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How to Mend a Broken Spirit

author image Angela Brown
Angela Brown has been a book editor since 1997. She has written for various websites, as well as National Public Radio, Pacifica Radio and more than 20 fiction anthologies. Brown earned a Bachelor of Arts in theater and English from the University of Wisconsin.
How to Mend a Broken Spirit
A content woman reflecting in a natural setting. Photo Credit NADOFOTOS/iStock/Getty Images

After a traumatic event, people can sometimes feel as though there’s no hope. Also, life’s daily problems pile up and a way out can often seem impossible. Mending a broken spirit, however, is possible if you set your mind and heart to it. Focus on the positive attributes of your life and yourself to help you feel alive, joyous and thankful. This can also increase your energy as well as your drive to reach your goals in life.

Step 1

Focus on the present moment. You can’t predict the future and you can’t change the past, so focus on each moment as it comes. This practice, called mindfulness, can help you become peaceful and content. “Being mindful means that we suspend judgment for a time, set aside our immediate goals for the future and take in the present moment as it is rather than as we would like it to be,” according to Mark Williams, John Teasdale, Zindel Segal and Jon Kabat-Zinn in their book titled “The Mindful Way Through Depression: Freeing Yourself from Chronic Unhappiness.”

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Step 2

Repeat positive self-affirmations daily. Write down 10 to 15 positive qualities about yourself. Repeat them aloud every morning and whenever you’re feeling down. In addition, write down things you want in life and repeat those daily. “The first action is to state your desire,” says May Sinclair, author of the book “Just How Do Affirmations Work?” She adds, “The second is to believe it is possible to have your desire fulfilled. The third is for you to be willing to actually have your desire fulfilled.”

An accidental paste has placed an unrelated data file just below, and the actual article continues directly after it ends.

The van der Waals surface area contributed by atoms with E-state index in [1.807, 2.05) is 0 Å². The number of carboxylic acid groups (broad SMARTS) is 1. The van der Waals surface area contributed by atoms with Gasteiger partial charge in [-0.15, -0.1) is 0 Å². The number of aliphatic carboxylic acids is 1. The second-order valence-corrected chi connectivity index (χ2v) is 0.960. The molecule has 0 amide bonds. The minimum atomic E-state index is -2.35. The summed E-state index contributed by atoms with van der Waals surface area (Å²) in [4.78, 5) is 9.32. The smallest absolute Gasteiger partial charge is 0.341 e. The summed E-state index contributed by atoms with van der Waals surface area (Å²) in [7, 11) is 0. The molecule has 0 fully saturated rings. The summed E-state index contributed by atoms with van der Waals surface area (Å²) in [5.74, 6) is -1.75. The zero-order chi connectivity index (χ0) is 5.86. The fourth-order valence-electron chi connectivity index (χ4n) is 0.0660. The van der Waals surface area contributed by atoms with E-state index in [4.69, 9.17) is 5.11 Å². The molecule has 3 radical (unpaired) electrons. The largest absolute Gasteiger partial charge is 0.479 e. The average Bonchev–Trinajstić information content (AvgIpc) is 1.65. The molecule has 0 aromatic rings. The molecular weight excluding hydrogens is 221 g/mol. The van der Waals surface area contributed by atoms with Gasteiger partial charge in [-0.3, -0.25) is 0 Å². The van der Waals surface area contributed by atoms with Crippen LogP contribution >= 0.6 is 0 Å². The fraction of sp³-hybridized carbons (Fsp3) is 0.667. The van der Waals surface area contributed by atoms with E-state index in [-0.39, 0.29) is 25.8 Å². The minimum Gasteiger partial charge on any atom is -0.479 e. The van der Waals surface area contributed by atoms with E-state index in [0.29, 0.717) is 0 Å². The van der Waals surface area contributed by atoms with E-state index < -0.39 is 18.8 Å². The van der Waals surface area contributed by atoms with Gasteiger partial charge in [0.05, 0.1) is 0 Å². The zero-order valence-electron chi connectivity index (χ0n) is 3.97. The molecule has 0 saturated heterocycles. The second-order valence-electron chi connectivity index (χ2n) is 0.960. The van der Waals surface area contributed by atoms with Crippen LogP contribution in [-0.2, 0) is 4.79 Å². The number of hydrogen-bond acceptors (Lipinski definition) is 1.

Step 3

Eliminate negative or self-critical thoughts. Realize that thoughts are only that—thoughts—and they don’t represent absolute truths. Many people who are sad or depressed read from the same mental script each day. They tell themselves they are unworthy or bad people, even though it's not the truth. Over time, “without knowing it our thoughts become words carved in stone rather than words written on water,” say Williams, Teasdale, Segal and Kabat-Zinn.

Step 4

Focus on the people, places and things for which you are grateful. "Count your blessings and you will find them to be countless, even in the midst of adversity and tragic circumstances," say Robert A. Emmons and Joanna Hill in "Words of Gratitude for Mind, Body and Soul." Meditate on what you’re grateful for, pray, write in a journal or tell the people in your life how much they mean to you.

Step 5

Set a goal of doing one new thing each week. Focusing on a new adventure can lift you out of your doldrums. Choose something small such as surprising a neighbor with homemade cookies or brownies, or complimenting a stranger. Move on to bigger goals such as organizing a food drive or going skydiving. Be creative and do things that expand your spirit and things for which you can be proud.

Step 6

Help others as much as possible. Volunteer at a nursing home, hospital, homeless shelter or other nonprofit organization. Even an hour or two a month can make a difference in someone’s life. Offer to help a friend move or assist a co-worker with a project. Lending a hand can help improve your mood over the long term.

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